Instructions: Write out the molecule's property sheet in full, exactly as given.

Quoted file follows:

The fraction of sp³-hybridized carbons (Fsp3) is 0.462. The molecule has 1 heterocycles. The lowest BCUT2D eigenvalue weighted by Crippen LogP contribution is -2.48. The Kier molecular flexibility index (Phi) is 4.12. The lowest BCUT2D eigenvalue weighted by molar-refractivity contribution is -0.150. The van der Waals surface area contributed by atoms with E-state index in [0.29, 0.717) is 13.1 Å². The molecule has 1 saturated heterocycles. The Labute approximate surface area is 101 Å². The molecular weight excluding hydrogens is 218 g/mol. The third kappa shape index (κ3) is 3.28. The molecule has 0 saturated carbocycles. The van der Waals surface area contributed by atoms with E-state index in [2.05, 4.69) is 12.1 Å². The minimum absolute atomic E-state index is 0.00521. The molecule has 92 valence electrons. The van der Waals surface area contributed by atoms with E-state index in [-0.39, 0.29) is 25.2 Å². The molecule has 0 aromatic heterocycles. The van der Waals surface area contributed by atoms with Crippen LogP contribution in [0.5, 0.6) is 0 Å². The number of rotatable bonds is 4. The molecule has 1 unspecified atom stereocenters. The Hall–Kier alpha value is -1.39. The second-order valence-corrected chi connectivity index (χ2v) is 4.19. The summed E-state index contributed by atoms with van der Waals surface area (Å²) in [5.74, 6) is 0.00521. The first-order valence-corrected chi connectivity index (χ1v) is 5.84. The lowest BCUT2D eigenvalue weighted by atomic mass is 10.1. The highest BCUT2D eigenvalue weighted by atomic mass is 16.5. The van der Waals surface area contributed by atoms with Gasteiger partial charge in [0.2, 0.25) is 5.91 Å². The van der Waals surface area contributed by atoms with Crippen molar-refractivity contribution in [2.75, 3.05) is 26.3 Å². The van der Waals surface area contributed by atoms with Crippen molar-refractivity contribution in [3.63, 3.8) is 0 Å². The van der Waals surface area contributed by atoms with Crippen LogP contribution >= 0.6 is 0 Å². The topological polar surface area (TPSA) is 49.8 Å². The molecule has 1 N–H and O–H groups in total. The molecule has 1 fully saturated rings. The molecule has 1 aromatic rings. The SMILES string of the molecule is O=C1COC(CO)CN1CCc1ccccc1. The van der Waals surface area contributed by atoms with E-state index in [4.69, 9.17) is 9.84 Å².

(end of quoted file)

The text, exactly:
The fraction of sp³-hybridized carbons (Fsp3) is 0.462. The molecule has 1 heterocycles. The lowest BCUT2D eigenvalue weighted by Crippen LogP contribution is -2.48. The Kier molecular flexibility index (Phi) is 4.12. The lowest BCUT2D eigenvalue weighted by molar-refractivity contribution is -0.150. The van der Waals surface area contributed by atoms with E-state index in [0.29, 0.717) is 13.1 Å². The molecule has 1 saturated heterocycles. The Labute approximate surface area is 101 Å². The molecular weight excluding hydrogens is 218 g/mol. The third kappa shape index (κ3) is 3.28. The molecule has 0 saturated carbocycles. The van der Waals surface area contributed by atoms with E-state index in [2.05, 4.69) is 12.1 Å². The minimum absolute atomic E-state index is 0.00521. The molecule has 92 valence electrons. The van der Waals surface area contributed by atoms with E-state index in [-0.39, 0.29) is 25.2 Å². The molecule has 0 aromatic heterocycles. The van der Waals surface area contributed by atoms with Crippen LogP contribution in [0.5, 0.6) is 0 Å². The number of rotatable bonds is 4. The molecule has 1 unspecified atom stereocenters. The Hall–Kier alpha value is -1.39. The second-order valence-corrected chi connectivity index (χ2v) is 4.19. The summed E-state index contributed by atoms with van der Waals surface area (Å²) in [5.74, 6) is 0.00521. The first-order valence-corrected chi connectivity index (χ1v) is 5.84. The lowest BCUT2D eigenvalue weighted by atomic mass is 10.1. The highest BCUT2D eigenvalue weighted by atomic mass is 16.5. The van der Waals surface area contributed by atoms with Gasteiger partial charge in [0.2, 0.25) is 5.91 Å². The van der Waals surface area contributed by atoms with Crippen molar-refractivity contribution in [2.75, 3.05) is 26.3 Å². The van der Waals surface area contributed by atoms with Crippen molar-refractivity contribution in [3.63, 3.8) is 0 Å². The van der Waals surface area contributed by atoms with Crippen LogP contribution >= 0.6 is 0 Å². The topological polar surface area (TPSA) is 49.8 Å². The molecule has 1 N–H and O–H groups in total. The molecule has 1 fully saturated rings. The molecule has 1 aromatic rings. The SMILES string of the molecule is O=C1COC(CO)CN1CCc1ccccc1. The van der Waals surface area contributed by atoms with E-state index in [4.69, 9.17) is 9.84 Å².